ST. LOUIS, MO – Palliative care, as defined by the World Health Organization (WHO), is “an approach that improves the quality of life of patients and their families… affirms life and regards dying as normal process… [and] intends neither to hasten or postpone death…” No wonder everyone finds it ironic that every member of the Washington University Medical Center palliative care team is a full code.
“Oh, come on, don’t give us that funny look,” palliative care physician Julie Morissette told Gomerblog before we could even ask a question. “You know the old adage: Doctors make the worst patients. And guess what? I’m a doctor. I don’t practice what I preach. Full code, baby! FULL FREAKING CODE!”
“Nurse practitioners don’t make great patients either,” chimed in Ray Little, a nurse practitioner on the palliative care team who overheard our conversation. “I’m also full code! And might I add, just like Julie here, I have no advance directives and definitely haven’t picked a medical power of attorney.” Morissette patted Little on the back, clearly very proud.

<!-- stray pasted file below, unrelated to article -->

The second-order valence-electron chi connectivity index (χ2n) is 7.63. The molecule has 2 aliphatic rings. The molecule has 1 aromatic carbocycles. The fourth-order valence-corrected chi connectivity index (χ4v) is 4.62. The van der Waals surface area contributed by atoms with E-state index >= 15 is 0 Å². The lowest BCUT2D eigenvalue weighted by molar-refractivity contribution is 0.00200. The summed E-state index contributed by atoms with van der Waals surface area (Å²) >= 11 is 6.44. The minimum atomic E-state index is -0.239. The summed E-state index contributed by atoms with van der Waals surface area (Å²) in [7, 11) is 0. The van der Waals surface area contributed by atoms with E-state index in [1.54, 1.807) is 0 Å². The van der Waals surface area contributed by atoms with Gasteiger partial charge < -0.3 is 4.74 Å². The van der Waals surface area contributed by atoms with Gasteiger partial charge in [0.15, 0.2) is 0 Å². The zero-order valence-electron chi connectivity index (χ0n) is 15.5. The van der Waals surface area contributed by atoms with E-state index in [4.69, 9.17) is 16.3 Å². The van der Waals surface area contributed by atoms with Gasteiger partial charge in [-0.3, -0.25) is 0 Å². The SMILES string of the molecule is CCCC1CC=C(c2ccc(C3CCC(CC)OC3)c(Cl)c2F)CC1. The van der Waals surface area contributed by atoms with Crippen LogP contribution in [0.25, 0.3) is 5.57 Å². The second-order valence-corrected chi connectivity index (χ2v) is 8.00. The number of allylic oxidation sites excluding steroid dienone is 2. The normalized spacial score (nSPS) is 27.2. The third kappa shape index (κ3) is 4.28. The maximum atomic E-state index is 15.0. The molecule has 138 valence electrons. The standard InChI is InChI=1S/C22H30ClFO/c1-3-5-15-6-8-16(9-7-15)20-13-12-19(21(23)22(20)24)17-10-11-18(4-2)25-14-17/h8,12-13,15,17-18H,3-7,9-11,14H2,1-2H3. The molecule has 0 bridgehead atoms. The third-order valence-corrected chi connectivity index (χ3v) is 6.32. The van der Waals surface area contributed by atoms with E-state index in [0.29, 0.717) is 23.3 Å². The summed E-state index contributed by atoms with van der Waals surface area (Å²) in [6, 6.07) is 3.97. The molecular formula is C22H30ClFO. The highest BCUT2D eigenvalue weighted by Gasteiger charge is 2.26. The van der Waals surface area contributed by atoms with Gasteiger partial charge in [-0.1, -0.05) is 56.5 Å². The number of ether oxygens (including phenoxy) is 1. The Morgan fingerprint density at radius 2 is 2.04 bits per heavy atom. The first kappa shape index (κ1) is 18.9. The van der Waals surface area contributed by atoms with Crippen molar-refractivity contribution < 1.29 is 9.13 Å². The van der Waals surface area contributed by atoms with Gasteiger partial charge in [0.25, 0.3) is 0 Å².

Moments later while we had stepped away, we overheard Little said out loud towards Morissette “medical power of attorney” and the entire palliative care team started to burst out in laughter. Morissette responded by saying “hospice,” and the roars grew even louder. In fact, it was deafening.
Alanis Pill, the palliative care social worker on the team, said that she plans to be the “fullest code possible” until the day she dies, but that she technically will never die since she doesn’t plan to be extubated or pulled off life support ever. EVER. “What,” she added, “do you think I’m crazy or something?”
In other equally shocking news, it appears that entire Departments of Hematology/Oncology at academic hospital systems across the country have made themselves DNR/DNI. Gomerblog will continue to investigate.